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North was deprived for 30 years - Sangakkara
 

 
 
People of the north have been deprived for thirty years of everything that is taken for granted in Colombo, Captain of Sri Lankan cricket team Kumar Sangakkara told the media.

Sri Lanka Captain Sangakkara
we owe them our very lives and all the comforts we enjoy

One of England’s all-time cricketing greats, Sir Ian Botham, described post-war northern Sri Lanka as a scene of devastation after paying his first visit to the region.

Regeneration and reconciliation

But Sangakkara and Botham also spoke of their hope that the north could be redeveloped as prominent cricketers launched a community initiative to bring sports facilities to help regenerate and reconcile the communities there.

  Sometimes Colombo seemed a world away from the war. We’ve never felt it as much as the communities in the North and East did
 
Kumar Sangakkara

After his trip, which he made with the great Sri Lankan bowler Muttiah Muralitharan and the former England captain Michael Vaughan, Botham told the BBC of his shock at what he saw.

“The thing that struck me most was the devastation and the way that things have been flattened and the scars of war. There’s nothing there. There’s no infrastructure. Everything’s gone. And it appears as the LTTE retreated, they took everything with them. And if they didn’t take it they flattened it. That may not be completely correct but that’s the way it looked” He said.

almost no water, electricity or other basics

Sir Ian Botham said people now had makeshift homes but almost no water, electricity or other basics. The cricketers gave out some essentials to local people and showed them the beginnings of a new community centre which will teach sports to young people to spur recovery.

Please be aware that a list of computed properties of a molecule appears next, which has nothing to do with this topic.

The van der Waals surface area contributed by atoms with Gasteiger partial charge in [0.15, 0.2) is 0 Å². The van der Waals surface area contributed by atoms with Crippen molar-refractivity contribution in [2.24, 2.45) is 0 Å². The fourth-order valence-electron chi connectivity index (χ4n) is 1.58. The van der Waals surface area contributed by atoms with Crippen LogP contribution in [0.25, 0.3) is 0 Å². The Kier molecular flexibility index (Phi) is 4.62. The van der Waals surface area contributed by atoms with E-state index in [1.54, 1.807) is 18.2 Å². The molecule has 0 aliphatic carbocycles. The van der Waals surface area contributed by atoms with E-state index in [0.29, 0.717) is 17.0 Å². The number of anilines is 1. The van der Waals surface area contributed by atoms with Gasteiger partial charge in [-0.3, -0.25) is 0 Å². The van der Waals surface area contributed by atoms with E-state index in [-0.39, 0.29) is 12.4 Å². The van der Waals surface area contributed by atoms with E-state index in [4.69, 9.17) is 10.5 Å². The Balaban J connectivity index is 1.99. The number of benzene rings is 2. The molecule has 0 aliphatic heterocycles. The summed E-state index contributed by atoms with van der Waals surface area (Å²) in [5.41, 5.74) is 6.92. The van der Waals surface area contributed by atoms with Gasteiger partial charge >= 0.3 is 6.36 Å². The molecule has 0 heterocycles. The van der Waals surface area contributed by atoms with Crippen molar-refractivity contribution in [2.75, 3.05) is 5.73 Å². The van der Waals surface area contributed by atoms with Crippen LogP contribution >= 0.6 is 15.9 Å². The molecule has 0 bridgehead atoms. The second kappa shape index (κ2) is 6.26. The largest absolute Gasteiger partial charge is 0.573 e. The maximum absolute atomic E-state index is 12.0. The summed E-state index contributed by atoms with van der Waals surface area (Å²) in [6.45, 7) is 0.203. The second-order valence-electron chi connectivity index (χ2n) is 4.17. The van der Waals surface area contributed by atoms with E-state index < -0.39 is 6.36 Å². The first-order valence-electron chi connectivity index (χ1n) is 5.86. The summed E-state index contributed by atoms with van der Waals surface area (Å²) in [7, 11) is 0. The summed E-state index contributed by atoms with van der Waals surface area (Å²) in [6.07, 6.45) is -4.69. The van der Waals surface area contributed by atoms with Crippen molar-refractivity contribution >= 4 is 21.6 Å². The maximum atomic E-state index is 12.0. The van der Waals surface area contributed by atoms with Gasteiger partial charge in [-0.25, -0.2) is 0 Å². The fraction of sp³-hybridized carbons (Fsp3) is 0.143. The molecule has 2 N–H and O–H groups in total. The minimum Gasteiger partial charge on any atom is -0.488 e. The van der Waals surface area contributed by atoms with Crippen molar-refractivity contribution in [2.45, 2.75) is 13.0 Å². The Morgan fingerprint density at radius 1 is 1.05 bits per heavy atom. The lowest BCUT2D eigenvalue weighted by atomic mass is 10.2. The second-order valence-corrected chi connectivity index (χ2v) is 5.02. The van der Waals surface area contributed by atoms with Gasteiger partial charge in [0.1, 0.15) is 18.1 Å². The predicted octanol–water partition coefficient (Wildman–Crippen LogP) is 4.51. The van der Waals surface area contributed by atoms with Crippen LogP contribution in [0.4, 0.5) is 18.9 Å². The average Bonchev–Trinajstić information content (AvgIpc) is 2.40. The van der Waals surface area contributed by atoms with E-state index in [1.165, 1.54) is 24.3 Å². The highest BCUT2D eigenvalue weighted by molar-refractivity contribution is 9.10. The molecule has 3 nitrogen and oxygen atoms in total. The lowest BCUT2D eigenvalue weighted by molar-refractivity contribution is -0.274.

Sir Ian Botham
First trip to the North

Muralitharan is a patron of the charity building it, the Foundation of Goodness. He told reporters that if he, as a Tamil, worked with a Sinhalese person playing or arranging matches, it would be a good sign of reconciliation. But if such initiatives didn’t come, he said, there might be a danger of young people in the north taking up arms again.

“Financially we are not a very wealthy country. So we need help from Western world. Whatever small way they can help, with that help we definitely give some relief to those people and bring our country back to when it was in 50s and 60s”.

Help the people

He said little video footage came out of the north so few people realised what the situation there was like.

Also backing the project is the national cricket captain, Kumar Sangakkara, who paid tribute to Murali’s work in backing the Foundation’s tsunami rehabilitation projects in the south. Moving its work to the north, said Sanga, could transform the area and help its people pull themselves up.

Muttiah Muralidaran
Financially we are not a very wealthy country. So we need help from Western world

“They [the people of the north] have been deprived for 30 years of everything that we’ve taken for granted in Colombo. Sometimes Colombo seemed a world away from the war. We’ve never felt it as much as the communities in the North and East did. And sometimes we have to understand that we owe them our very lives and all the comforts we enjoy”. said Sangakkara.

Kumar Sangakkara said such initiatives could help northern people to stay in the North and become self-sufficient there.

Internally displaced are deprived of basics
" ..No water,electricity or other basics"

Sir Ian Botham said the Foundation’s new project was already exciting the local Tamil young people, many of whom were dragged into the war.

“They were child soldiers. Today they had cricket bats and balls. And they loved it. They had a great time. There’s some talent up there. Vaughany [Michael Vaughan] and I were quite impressed with some of the kids we saw. They were exceptional”. He said

Bats and tennis balls bringing joy

Michael Vaughan echoed this. He said people in Western countries tended to complain if a train was 10 minutes late. Northern Sri Lankans faced far worse problems, yet bats and tennis balls were bringing joy into children’s lives.

 They were child soldiers. Today they had cricket bats and balls. And they loved it
 
Ian Botham

The government controls access to the north very strictly. The Foundation of Goodness is one of the very few charities which has its blessing to do rebuilding work. And the Foundation is to set up a school and community training programmes alongside the sports facility.

 
 
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